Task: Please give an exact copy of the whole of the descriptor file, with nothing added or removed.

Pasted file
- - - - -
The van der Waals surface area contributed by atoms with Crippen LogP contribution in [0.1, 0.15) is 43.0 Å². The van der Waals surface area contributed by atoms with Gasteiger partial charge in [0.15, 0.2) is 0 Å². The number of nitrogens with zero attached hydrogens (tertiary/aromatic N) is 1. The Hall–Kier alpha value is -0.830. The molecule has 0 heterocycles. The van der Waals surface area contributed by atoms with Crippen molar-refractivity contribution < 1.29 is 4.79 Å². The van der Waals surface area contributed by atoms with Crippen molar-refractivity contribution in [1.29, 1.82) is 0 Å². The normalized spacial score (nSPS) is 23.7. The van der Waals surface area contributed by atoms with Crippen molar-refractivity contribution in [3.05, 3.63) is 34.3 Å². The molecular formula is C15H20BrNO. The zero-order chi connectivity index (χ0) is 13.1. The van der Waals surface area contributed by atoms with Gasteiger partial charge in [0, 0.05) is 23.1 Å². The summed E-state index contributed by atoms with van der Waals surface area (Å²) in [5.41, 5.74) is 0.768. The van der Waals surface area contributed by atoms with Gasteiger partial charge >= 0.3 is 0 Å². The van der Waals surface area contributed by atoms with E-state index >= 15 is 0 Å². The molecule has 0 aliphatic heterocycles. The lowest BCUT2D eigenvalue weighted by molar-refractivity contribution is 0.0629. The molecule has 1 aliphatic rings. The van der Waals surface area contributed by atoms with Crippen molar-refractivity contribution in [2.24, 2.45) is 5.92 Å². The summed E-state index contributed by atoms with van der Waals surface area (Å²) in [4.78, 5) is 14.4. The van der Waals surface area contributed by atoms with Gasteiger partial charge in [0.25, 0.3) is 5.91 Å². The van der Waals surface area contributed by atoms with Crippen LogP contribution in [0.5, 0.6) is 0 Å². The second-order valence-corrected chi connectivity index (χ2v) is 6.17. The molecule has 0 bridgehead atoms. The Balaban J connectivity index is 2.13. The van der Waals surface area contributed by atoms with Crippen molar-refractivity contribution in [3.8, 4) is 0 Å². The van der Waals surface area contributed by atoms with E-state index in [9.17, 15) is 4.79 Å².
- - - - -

The van der Waals surface area contributed by atoms with Crippen LogP contribution in [0.1, 0.15) is 43.0 Å². The van der Waals surface area contributed by atoms with Gasteiger partial charge in [0.15, 0.2) is 0 Å². The number of nitrogens with zero attached hydrogens (tertiary/aromatic N) is 1. The Hall–Kier alpha value is -0.830. The molecule has 0 heterocycles. The van der Waals surface area contributed by atoms with Crippen molar-refractivity contribution < 1.29 is 4.79 Å². The van der Waals surface area contributed by atoms with Crippen molar-refractivity contribution in [1.29, 1.82) is 0 Å². The normalized spacial score (nSPS) is 23.7. The van der Waals surface area contributed by atoms with Crippen molar-refractivity contribution in [3.05, 3.63) is 34.3 Å². The molecular formula is C15H20BrNO. The zero-order chi connectivity index (χ0) is 13.1. The van der Waals surface area contributed by atoms with Gasteiger partial charge in [0, 0.05) is 23.1 Å². The summed E-state index contributed by atoms with van der Waals surface area (Å²) in [5.41, 5.74) is 0.768. The van der Waals surface area contributed by atoms with Gasteiger partial charge >= 0.3 is 0 Å². The van der Waals surface area contributed by atoms with E-state index >= 15 is 0 Å². The molecule has 0 aliphatic heterocycles. The lowest BCUT2D eigenvalue weighted by molar-refractivity contribution is 0.0629. The molecule has 1 aliphatic rings. The van der Waals surface area contributed by atoms with Crippen molar-refractivity contribution in [2.24, 2.45) is 5.92 Å². The summed E-state index contributed by atoms with van der Waals surface area (Å²) in [4.78, 5) is 14.4. The van der Waals surface area contributed by atoms with Gasteiger partial charge in [0.25, 0.3) is 5.91 Å². The van der Waals surface area contributed by atoms with Crippen LogP contribution in [0.5, 0.6) is 0 Å². The second-order valence-corrected chi connectivity index (χ2v) is 6.17. The molecule has 0 bridgehead atoms. The Balaban J connectivity index is 2.13. The van der Waals surface area contributed by atoms with Crippen molar-refractivity contribution in [3.8, 4) is 0 Å². The van der Waals surface area contributed by atoms with E-state index in [9.17, 15) is 4.79 Å².